Sometimes there is a main course (which could be any traditional Scottish fish, meat or game dish) served after the haggis course, although sometimes the haggis course is the main course. After this there are puddings of maybe Scotch trifle (made of sherry, custard, cream and fruit served on a bed of sponge fingers) or cranachan (made of oatmeal, cream, raspberries and honey) and then a cheese course.
After coffee someone may do a speech about Burns, or that uses Burns’ quotes and poetry. This speech is finished by asking the audience to stand up and drink a toast to the ‘Immortal Memory of Robert Burns’. Then, someone representing the men will give a lighthearted and amusing speech known as the ‘toast to the lassies’ (a toast to the women). This speech shouldn’t be too insulting, because it is followed by the ‘reply to the toast to the lassies’ or the ‘toast to the laddies’ (a toast to the men), where the women have a chance to thank, or get revenge on, the men for their earlier toast.
Sometimes there are more toasts and formal poetry recitations but usually at this point it’s time to party, although you may hear Burns’ poetry and songs, or those inspired by Burns, throughout the night. There may also be dancing, the wild and dangerous Scottish Country Dancing if you are lucky, and you might also be asked to stand and hold hands for a rousing rendition of ‘Auld Lang Syne’.
Everyone must go to at least one Burns Supper. With all its rituals, poetry, food and whisky, the evening will be one of the best you’ll ever have, even though the morning after will be one of the worst.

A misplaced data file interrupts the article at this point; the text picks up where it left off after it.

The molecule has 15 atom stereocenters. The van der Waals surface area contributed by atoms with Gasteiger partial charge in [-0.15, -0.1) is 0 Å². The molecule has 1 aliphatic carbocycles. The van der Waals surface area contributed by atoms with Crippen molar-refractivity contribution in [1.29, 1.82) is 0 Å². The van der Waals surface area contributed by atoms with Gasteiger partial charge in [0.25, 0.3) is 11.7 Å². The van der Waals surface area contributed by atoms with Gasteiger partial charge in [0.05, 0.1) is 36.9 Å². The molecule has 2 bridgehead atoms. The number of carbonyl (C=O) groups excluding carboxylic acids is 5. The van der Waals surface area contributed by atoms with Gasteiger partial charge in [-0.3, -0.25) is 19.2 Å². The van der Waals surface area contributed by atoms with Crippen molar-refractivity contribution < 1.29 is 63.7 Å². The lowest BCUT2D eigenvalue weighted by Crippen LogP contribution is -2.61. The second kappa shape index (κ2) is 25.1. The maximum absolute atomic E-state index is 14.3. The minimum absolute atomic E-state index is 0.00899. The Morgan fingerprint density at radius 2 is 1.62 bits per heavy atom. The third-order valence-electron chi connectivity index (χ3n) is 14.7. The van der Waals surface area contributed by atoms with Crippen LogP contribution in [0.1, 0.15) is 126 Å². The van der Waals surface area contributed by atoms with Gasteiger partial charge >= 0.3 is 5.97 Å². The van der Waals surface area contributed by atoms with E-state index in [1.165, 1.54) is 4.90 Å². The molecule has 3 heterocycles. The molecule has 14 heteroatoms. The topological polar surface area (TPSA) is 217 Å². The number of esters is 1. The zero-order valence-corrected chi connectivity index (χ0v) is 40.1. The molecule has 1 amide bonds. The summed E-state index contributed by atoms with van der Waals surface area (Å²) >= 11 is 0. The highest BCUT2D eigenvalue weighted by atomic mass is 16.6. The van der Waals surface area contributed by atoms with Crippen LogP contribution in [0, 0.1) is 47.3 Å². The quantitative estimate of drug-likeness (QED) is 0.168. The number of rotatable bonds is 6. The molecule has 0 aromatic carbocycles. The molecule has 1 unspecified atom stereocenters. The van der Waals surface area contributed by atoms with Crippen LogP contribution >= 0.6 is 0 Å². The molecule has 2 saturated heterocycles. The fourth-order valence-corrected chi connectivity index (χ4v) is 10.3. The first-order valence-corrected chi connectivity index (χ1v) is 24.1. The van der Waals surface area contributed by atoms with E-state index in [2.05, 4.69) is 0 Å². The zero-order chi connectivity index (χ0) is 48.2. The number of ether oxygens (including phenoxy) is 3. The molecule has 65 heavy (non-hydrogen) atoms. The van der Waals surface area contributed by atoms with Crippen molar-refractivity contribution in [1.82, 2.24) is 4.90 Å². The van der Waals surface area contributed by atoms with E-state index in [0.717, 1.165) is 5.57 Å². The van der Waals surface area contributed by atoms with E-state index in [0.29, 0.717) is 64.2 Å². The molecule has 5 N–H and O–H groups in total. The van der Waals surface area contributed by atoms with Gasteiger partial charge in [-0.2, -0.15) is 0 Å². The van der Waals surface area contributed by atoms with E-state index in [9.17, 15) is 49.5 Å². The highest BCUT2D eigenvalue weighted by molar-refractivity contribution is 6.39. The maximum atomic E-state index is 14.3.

Burns’ Night Notes:
Penned – wrote.
Re-work – make changes to something, especially to bring it up to date.
Satirical – sarcastic, critical and mocking, often humorous.
Radical – someone who wants complete or thorough political or social reform. Also someone who supports an extreme political party.
Legacy – what a person leaves behind them after their death.
Wit – the ability to quickly think of something clever and funny to say.
Arrogance – someone’s belief that they are more important than they actually are.
Immortal – something that will always exist, something that cannot die.
Address – a formal speech given to an audience.
Toast – a request for people to raise their glasses and drink together in honour of something, also the speech that is made before the toast.
Kilts – a pleated skirt made of tartan cloth, traditionally worn by men in Scotland.
Tartan – a cloth woven to make patterns of coloured squares and lines. Certain designs are associated with particular Scottish ‘clans’ (groups of people who are connected by family ties).
Euphemism – a way of saying something unpleasant or embarrassing that makes it sound less unpleasant or embarrassing.
Light-hearted – not serious.
Recitation – a poem or story said aloud and from memory.
Rousing – exciting, stirring.
Rendition – performance.
Auld Lang Syne – this roughly means ‘days gone by’, it is a song that Burns wrote, based on a much older song, that reminds listeners to remember old friends.